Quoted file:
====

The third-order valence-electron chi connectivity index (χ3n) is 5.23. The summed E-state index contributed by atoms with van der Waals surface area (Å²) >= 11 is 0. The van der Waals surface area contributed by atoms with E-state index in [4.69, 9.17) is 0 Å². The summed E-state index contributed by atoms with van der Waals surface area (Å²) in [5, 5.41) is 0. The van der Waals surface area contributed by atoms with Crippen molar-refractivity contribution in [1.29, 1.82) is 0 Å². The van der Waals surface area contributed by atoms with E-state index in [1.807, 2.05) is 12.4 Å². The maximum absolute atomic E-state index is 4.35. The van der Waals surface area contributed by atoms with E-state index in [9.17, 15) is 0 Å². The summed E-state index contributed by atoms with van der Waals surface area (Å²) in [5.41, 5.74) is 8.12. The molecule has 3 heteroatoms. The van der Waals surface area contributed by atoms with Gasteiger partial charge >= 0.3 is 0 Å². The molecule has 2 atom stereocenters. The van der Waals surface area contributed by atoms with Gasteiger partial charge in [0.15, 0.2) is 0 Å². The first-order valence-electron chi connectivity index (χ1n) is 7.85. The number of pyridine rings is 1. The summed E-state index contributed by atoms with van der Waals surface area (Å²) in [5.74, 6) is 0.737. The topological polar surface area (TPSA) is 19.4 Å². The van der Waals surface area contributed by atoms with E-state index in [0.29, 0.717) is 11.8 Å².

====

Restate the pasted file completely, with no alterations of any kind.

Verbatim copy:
The third-order valence-electron chi connectivity index (χ3n) is 5.23. The summed E-state index contributed by atoms with van der Waals surface area (Å²) >= 11 is 0. The van der Waals surface area contributed by atoms with E-state index in [4.69, 9.17) is 0 Å². The summed E-state index contributed by atoms with van der Waals surface area (Å²) in [5, 5.41) is 0. The van der Waals surface area contributed by atoms with Crippen molar-refractivity contribution in [1.29, 1.82) is 0 Å². The van der Waals surface area contributed by atoms with E-state index in [1.807, 2.05) is 12.4 Å². The maximum absolute atomic E-state index is 4.35. The van der Waals surface area contributed by atoms with E-state index in [9.17, 15) is 0 Å². The summed E-state index contributed by atoms with van der Waals surface area (Å²) in [5.41, 5.74) is 8.12. The molecule has 3 heteroatoms. The van der Waals surface area contributed by atoms with Gasteiger partial charge >= 0.3 is 0 Å². The molecule has 2 atom stereocenters. The van der Waals surface area contributed by atoms with Gasteiger partial charge in [0.15, 0.2) is 0 Å². The first-order valence-electron chi connectivity index (χ1n) is 7.85. The number of pyridine rings is 1. The summed E-state index contributed by atoms with van der Waals surface area (Å²) in [5.74, 6) is 0.737. The topological polar surface area (TPSA) is 19.4 Å². The van der Waals surface area contributed by atoms with E-state index in [0.29, 0.717) is 11.8 Å².